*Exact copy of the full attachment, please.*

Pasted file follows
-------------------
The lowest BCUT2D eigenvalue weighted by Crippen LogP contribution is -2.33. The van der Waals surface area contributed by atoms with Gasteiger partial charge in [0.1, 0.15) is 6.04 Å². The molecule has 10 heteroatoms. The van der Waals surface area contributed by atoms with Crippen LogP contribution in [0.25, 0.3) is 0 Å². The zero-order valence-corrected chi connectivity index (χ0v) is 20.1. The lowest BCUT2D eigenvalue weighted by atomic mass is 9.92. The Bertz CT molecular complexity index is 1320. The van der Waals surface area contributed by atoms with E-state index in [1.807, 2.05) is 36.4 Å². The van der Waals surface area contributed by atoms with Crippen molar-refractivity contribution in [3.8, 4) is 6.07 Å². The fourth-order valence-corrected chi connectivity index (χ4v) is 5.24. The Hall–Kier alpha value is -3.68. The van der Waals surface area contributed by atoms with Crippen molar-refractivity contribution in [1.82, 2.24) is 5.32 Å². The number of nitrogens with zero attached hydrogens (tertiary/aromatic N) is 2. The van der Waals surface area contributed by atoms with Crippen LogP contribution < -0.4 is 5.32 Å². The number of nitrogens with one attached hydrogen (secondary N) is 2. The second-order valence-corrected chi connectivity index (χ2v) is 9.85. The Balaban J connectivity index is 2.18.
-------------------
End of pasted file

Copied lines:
The lowest BCUT2D eigenvalue weighted by Crippen LogP contribution is -2.33. The van der Waals surface area contributed by atoms with Gasteiger partial charge in [0.1, 0.15) is 6.04 Å². The molecule has 10 heteroatoms. The van der Waals surface area contributed by atoms with Crippen LogP contribution in [0.25, 0.3) is 0 Å². The zero-order valence-corrected chi connectivity index (χ0v) is 20.1. The lowest BCUT2D eigenvalue weighted by atomic mass is 9.92. The Bertz CT molecular complexity index is 1320. The van der Waals surface area contributed by atoms with E-state index in [1.807, 2.05) is 36.4 Å². The van der Waals surface area contributed by atoms with Crippen molar-refractivity contribution in [3.8, 4) is 6.07 Å². The fourth-order valence-corrected chi connectivity index (χ4v) is 5.24. The Hall–Kier alpha value is -3.68. The van der Waals surface area contributed by atoms with Crippen molar-refractivity contribution in [1.82, 2.24) is 5.32 Å². The number of nitrogens with zero attached hydrogens (tertiary/aromatic N) is 2. The van der Waals surface area contributed by atoms with Crippen LogP contribution < -0.4 is 5.32 Å². The number of nitrogens with one attached hydrogen (secondary N) is 2. The second-order valence-corrected chi connectivity index (χ2v) is 9.85. The Balaban J connectivity index is 2.18.